Bank of England chief Mark Carney warns inflation will soar HIGHER if we quit Europe without transitional deal as supermarket price rises hit four-year high
Bank of England chief Mark Carney has warned inflation could rise if Britain quits Europe without a transitional deal in place
Bank of England chief Mark Carney has warned inflation could rise if Britain quits Europe without a transitional deal in place.
It comes as the price of food and drink has soared to its highest level in four years.
Exiting the EU without such a deal in place could see a further fall in the value of the pound and push up prices and interest rates.
Mr Carney said he would ‘cast my vote’ for such an agreement to help companies and households to adjust.
The Governor of the Bank of England told the European Central Bank’s communications conference: ‘On the moment of Brexit, it will very much depend on what the final arrangement is with the EU 27 and what the transition path is from here to there.’
Mr Carney has pledged to do everything to keep the economy growing as Britain prepared to leave the European Union.
He said: ‘What are we trying to say to the people of UK? Very simple: We will do whatever we can to support the economy subject to returning inflation to that 2pc target – so don’t worry about inflation,’ he said.
‘And we will make sure the core of the financial system is resilient to whatever outcome [of the Brexit negotiations].’
He has previously said Britain would be ‘booming’ were it not for Brexit.
Mario Draghi, President of the European Central Bank (ECB) and Mark Carney, Governor of the Bank of England, in Frankfurt yesterday
It comes as it was revealed inflation stood at 3 per cent last month as measured by the consumer prices index, according to the Office for National Statistics.
The Bank of England sought to rein in inflation earlier this month by raising interest rates from 0.25 per cent to 0.5 per cent.
The Bank of England is meant to keep price rising steadily at 2 per cent, meaning the current level is far above its target.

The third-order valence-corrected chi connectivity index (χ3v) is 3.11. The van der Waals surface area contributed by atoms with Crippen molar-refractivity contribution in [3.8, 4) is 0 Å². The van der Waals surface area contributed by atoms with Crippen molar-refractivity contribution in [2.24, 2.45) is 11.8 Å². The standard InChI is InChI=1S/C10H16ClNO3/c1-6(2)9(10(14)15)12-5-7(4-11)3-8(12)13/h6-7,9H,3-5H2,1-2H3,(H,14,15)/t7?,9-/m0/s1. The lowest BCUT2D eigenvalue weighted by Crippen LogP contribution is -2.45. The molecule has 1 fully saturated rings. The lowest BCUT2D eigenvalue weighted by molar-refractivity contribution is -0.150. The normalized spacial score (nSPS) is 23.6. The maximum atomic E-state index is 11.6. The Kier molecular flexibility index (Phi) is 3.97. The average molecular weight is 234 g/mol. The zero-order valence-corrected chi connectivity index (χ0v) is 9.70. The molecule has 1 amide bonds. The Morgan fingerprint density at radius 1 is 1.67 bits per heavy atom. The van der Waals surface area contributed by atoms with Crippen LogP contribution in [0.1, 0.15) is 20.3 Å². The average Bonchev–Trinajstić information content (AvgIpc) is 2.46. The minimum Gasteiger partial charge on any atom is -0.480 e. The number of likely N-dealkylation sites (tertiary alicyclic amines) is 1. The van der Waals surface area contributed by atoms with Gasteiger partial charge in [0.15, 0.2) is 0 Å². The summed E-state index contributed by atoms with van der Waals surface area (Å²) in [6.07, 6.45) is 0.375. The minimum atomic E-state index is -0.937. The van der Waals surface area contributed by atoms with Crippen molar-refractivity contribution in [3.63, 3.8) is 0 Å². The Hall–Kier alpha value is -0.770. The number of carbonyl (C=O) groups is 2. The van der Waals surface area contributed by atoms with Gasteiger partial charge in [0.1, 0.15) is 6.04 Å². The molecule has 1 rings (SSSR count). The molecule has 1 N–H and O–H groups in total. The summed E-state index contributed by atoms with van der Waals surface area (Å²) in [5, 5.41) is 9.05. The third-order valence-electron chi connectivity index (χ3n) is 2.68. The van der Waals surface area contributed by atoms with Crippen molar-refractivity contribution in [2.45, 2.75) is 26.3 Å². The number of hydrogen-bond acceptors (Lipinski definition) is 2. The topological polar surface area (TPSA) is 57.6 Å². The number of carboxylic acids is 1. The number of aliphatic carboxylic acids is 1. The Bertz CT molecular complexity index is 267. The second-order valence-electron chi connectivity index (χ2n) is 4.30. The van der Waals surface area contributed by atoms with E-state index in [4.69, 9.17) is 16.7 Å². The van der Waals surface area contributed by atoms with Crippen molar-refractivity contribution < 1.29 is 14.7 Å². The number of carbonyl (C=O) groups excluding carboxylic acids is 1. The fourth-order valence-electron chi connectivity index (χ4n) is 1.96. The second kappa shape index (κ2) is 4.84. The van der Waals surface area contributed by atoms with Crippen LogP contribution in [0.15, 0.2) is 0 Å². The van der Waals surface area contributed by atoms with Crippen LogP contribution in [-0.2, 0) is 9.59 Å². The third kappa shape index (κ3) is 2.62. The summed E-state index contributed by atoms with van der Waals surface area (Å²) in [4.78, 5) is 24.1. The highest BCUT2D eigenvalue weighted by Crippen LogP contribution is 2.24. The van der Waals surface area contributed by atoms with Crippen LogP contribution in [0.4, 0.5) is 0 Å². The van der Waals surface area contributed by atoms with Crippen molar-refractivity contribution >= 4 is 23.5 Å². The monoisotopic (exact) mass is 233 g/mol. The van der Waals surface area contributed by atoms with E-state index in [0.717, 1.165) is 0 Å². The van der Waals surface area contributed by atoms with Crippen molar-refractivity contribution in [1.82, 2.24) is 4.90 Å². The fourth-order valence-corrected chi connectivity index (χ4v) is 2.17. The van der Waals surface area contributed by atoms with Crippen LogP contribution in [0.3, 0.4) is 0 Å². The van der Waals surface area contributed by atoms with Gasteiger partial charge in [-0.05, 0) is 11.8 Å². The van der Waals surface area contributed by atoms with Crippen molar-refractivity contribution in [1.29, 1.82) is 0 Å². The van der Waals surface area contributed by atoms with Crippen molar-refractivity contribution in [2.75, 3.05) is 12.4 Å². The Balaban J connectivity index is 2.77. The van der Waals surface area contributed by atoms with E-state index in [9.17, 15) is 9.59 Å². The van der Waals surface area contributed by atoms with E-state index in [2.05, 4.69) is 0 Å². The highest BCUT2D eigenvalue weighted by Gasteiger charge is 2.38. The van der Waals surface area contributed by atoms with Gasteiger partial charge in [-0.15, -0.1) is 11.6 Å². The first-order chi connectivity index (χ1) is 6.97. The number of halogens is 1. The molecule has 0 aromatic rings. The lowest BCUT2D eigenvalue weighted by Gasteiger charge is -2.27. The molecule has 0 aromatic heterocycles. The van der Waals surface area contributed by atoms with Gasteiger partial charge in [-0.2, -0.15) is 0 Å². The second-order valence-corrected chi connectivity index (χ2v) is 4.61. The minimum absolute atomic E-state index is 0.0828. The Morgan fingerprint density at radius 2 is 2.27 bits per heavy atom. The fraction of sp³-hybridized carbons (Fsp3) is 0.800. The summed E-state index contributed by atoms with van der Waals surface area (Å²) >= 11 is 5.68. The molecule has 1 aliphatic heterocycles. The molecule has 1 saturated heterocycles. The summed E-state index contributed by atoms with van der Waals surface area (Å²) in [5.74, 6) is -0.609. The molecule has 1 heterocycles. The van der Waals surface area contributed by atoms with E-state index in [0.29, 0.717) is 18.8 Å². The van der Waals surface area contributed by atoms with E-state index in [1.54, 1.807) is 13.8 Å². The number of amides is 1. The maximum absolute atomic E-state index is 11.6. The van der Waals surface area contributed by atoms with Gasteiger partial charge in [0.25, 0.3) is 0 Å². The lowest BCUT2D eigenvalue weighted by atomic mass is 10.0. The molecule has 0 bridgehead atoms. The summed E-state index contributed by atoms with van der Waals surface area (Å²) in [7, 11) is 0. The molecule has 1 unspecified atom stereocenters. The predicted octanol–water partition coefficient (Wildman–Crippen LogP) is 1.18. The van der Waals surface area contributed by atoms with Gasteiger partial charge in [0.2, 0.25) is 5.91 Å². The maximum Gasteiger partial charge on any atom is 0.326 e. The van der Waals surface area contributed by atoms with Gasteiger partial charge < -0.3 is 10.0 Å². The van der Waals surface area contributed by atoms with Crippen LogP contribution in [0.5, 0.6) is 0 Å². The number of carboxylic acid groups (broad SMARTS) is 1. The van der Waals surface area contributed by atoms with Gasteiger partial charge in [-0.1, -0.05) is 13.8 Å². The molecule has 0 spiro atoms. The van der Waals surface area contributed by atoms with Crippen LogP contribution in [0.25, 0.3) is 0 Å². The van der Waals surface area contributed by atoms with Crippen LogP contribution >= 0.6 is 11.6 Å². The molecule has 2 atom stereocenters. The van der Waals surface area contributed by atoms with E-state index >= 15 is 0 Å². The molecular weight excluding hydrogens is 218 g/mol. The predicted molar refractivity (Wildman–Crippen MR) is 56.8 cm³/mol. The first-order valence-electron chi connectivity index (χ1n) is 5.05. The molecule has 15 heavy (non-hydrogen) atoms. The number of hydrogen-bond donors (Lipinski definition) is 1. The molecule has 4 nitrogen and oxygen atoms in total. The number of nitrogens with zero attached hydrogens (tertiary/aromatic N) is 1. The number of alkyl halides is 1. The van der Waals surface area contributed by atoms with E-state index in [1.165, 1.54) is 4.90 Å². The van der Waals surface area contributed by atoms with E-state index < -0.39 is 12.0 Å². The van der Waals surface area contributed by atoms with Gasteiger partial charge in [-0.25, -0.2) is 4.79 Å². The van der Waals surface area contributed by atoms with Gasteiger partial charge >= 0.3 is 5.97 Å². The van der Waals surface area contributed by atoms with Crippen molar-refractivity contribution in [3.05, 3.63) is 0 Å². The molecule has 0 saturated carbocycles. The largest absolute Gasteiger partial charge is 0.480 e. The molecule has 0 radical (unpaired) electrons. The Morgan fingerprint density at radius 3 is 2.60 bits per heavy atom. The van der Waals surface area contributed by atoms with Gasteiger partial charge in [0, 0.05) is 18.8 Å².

However, this is largely because the pound fell after the Brexit vote, making it more expensive to buy goods from abroad.
A separate study released by research firm Kantar Worldpanel suggested that grocery prices are up 3.4 per cent in the past year, adding £143.70 a year to the typical family’s annual bill
On the rise: The price of butter, fish and cola have seen the fastest rises in recent weeks
Mr Carney said he was allowing inflation to remain high for longer than normal to avoid causing extra economic difficulties during the Brexit negotiations.
The inflation figures show that the price of food and non-alcoholic drinks was up 4.1 per cent, the fastest increase since September 2013.
However, inflation was reined in slightly by a drop in the price of motor fuel and furniture.
A separate study released by research firm Kantar Worldpanel suggested that grocery prices are up 3.4 per cent in the past 12 months, adding £143.70 a year to the typical family’s annual bill.
Inflation has remained at 3 per cent according to new figures put out by the Office for National Statistics. They said that inflation is mainly being driven by rising food prices, but this was off-set somewhat by a slight fall in fuel costs
The ONS figures show that the soaring cost of food and drink is helping to fuel inflation. Groceries hitting their highest levels in four years, up 4.2 per cent last month compared to a 3.4 per cent rise in September